As he entered the mid years of his life, he shifted focus from being a performer to a teacher. Ensuring that the legacy of the Shahjahanpur Gharana that had been created by legendary maestros continued, he was determined to pass on his knowledge to the generations to follow.
As part of a visiting cultural delegation in 1962, Radhika Mohan is seen talking to the officials of the Elizabethan Theatre Trust in Sydney, Australia
His labor of love bore fruit in several noted disciples, notable among them being Buddhadev Dasgupta, Anil Roy Chowdhury, Samarendra Sikdar, Rajani Kanta Chaturvedi, Pranab Naha, Dr. Kalyan Mukherjee and others. He had several students from overseas such as John Barlow, Michael Robbins, James Sadler Hamilton, to name a few. Interestingly, he had picked up a significant amount of the Emdadkhani style of playing the Sitar, first from his mother and later, through his friendship with Ustad Vilayet Khan. He taught a number of Sitar students such as Rajani Kanta Chaturvedi, Himadri Bagchi and Rabi Sen. Sitar maestro Pandit Nikhil Bannerji had also received training from him for a few years before going to learn from Baba Ustad Alauddin Khan.
He composed some new Ragas, the most notable being Chandra Malhar, Dipa Kalyan and Alakananda. He also invented three new musical instruments – the Mohan Veena, Dil Bahar and Naba Deepa.
The three new instruments that were created by Radhika Mohan View more instruments
Radhika Mohan was uncompromising in his loyalty to the classical form and nothing could persuade him to pollute the purity of Ragas such as Darbari Kannada, Kaunshi Kanada or Hamveer Bilawal. At a time when other contemporaries dabbled in fusion or modern music that had more commercial value, he remained true to tradition.
In the mid 1970’s, on his 60th birthday, he surprised friends and students by suddenly announcing the decision to retire from actively performing on the big stage and All India Radio (AIR) and Television. In his last National Program of Music broadcast, he performed with his close friend, the legendary Tabla maestro, Pandit Jnan Prakash Ghosh. In spite of being a Tabla maestro, Pandit Ghosh was not a graded musician for AIR and therefore, had not performed on the National Program before. Radhika Mohan wrote to the authorities saying that it was ridiculous that a great Tabla maestro like Pt. Ghosh would have to give an audition to get a Grade and added that he would only play in this program if Pt. Ghosh was given a grade and was allowed to accompany him. In time Pt. Ghosh’s grade arrived from Delhi and he performed with him.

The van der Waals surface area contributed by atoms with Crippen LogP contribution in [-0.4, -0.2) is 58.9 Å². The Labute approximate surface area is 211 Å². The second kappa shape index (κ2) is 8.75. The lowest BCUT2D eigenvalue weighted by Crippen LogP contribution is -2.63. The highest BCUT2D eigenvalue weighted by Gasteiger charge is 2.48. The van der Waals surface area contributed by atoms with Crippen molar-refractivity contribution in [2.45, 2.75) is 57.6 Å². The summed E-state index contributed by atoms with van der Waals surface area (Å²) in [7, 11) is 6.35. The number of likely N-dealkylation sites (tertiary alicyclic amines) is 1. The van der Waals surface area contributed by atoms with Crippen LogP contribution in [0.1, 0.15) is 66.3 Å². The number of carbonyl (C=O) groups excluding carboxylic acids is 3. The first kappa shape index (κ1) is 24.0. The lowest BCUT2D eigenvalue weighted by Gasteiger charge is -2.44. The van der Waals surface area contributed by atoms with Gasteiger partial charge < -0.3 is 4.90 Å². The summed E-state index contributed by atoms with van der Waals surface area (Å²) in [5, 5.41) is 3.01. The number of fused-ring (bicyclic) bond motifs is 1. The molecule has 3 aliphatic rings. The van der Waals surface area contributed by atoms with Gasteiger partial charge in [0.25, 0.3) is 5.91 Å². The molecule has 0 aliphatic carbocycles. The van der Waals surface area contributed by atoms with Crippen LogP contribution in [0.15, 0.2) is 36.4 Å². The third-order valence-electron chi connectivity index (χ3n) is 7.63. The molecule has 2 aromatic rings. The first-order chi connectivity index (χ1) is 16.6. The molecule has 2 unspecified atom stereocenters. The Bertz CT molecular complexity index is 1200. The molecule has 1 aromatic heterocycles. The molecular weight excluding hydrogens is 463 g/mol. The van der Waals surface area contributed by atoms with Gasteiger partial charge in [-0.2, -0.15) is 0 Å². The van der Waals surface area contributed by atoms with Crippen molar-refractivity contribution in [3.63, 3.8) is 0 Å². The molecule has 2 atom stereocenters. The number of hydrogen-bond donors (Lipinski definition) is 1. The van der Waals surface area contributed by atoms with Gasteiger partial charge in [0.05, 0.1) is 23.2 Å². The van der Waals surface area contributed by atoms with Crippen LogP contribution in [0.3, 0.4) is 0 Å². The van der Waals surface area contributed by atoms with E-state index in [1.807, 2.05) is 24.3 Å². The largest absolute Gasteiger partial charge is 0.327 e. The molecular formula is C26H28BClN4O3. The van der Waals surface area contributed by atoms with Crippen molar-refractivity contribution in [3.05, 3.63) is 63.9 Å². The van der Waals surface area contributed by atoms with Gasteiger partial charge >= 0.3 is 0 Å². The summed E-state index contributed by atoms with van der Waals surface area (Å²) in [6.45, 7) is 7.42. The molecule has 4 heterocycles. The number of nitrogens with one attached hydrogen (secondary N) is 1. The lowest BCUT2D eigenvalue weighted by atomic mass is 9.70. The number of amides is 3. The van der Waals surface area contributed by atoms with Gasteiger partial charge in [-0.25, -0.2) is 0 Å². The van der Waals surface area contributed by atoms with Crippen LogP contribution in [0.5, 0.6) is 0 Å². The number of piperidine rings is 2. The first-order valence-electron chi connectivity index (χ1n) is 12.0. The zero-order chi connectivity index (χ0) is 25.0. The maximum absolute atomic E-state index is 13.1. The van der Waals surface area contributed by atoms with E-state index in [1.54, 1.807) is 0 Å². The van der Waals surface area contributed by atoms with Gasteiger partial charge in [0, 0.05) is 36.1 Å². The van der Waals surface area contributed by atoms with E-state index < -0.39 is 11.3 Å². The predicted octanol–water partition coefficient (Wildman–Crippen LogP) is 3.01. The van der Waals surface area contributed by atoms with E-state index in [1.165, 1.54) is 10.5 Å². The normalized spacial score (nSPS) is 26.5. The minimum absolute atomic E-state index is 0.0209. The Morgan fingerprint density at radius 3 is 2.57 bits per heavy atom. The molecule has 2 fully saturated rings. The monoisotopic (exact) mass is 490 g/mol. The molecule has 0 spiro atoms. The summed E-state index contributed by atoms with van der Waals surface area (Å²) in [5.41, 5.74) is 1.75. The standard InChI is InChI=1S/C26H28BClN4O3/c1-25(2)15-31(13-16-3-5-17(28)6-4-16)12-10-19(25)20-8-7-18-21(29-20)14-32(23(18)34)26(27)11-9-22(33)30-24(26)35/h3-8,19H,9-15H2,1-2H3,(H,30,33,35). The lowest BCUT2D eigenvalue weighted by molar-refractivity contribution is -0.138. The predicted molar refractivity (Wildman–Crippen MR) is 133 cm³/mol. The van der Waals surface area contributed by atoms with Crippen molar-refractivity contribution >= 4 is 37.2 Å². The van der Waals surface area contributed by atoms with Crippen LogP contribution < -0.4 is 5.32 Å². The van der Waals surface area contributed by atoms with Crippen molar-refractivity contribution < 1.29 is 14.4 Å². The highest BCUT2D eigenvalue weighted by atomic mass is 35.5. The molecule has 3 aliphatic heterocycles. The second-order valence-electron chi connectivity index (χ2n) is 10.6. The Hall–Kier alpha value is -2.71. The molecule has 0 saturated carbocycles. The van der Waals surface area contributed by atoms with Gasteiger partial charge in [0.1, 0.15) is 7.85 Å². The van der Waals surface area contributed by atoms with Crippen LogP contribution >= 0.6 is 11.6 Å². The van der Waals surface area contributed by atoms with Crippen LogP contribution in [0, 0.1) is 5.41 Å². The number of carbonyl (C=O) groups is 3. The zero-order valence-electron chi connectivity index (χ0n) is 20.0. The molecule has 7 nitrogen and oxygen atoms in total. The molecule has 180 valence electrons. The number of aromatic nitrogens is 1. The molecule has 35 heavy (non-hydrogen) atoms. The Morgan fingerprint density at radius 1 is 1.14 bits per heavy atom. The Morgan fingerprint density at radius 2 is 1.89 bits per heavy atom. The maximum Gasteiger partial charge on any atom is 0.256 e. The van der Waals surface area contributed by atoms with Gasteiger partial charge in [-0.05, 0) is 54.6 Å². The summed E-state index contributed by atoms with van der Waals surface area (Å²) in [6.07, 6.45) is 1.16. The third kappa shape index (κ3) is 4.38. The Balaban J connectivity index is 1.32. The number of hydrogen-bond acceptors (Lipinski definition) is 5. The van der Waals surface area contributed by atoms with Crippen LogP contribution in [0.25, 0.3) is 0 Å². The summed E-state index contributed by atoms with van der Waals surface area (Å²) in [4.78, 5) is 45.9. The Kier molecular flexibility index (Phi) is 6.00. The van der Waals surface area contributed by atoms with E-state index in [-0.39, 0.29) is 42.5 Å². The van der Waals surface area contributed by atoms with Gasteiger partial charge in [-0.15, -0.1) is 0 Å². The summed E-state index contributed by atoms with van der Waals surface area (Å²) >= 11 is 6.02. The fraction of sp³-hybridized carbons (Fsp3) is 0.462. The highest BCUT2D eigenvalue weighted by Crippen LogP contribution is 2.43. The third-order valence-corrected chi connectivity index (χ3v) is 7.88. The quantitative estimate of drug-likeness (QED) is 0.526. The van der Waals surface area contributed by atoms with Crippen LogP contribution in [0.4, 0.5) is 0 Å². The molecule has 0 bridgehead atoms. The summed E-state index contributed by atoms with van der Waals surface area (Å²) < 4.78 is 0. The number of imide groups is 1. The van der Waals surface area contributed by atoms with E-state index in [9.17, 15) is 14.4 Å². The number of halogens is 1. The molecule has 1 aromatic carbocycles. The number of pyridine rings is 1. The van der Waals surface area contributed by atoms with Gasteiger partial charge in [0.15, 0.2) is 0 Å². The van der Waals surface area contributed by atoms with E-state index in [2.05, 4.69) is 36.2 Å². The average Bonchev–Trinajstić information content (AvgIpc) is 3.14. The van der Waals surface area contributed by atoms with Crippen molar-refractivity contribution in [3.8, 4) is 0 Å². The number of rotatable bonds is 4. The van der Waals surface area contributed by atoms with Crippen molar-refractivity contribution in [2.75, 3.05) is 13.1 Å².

In his final recital for All India Radio, the maestro accompanied by Pt. Jnan Prakash Ghosh on the tabla
Towards the late 1970’s the famous moviemaker Sir David Lean came to Calcutta and wanted to shoot a documentary on Radhika Mohan. Coming from an acclaimed director such as Lean, this was rare recognition for any Indian musician. The maestro was in his fading years of his life and undertaking this venture would have meant traveling and living outside India for a certain length of time. He politely refused the movie director’s offer, saying that if he left Calcutta, that would severely affect his students who were receiving regular training from him at that time.
In 1976 Radhika Mohan founded the Mohammed Ameer Khan School of Instrumental Music, which was dedicated to the development of young talent in Sarod and Sitar to carry the banner of the Shahjahanpur Gharana forward. He started the ‘Rising Talents’ music conference in 1977, which focused on providing opportunities to young and talented artists, irrespective of their Gharana or Guru, to perform in front of the music loving audience of Calcutta. This program became very popular and continued even after his death, till the mid nineties. Some of the most well known names in today’s Indian Classical music scene got an opportunity to perform on the big stage for the first time at the Rising Talents conference.
The maestro passed away after a brief illness in Calcutta in 1981 but his legacy lives on through his countless recordings and disciples.
In this audio clip you can hear an excerpt of Pandit Radhika Mohan Maitra playing Raga Bageshree on the Sarod, accompanied by Pandit Shankar Ghosh on the Tabla (courtesy Bihaan Music).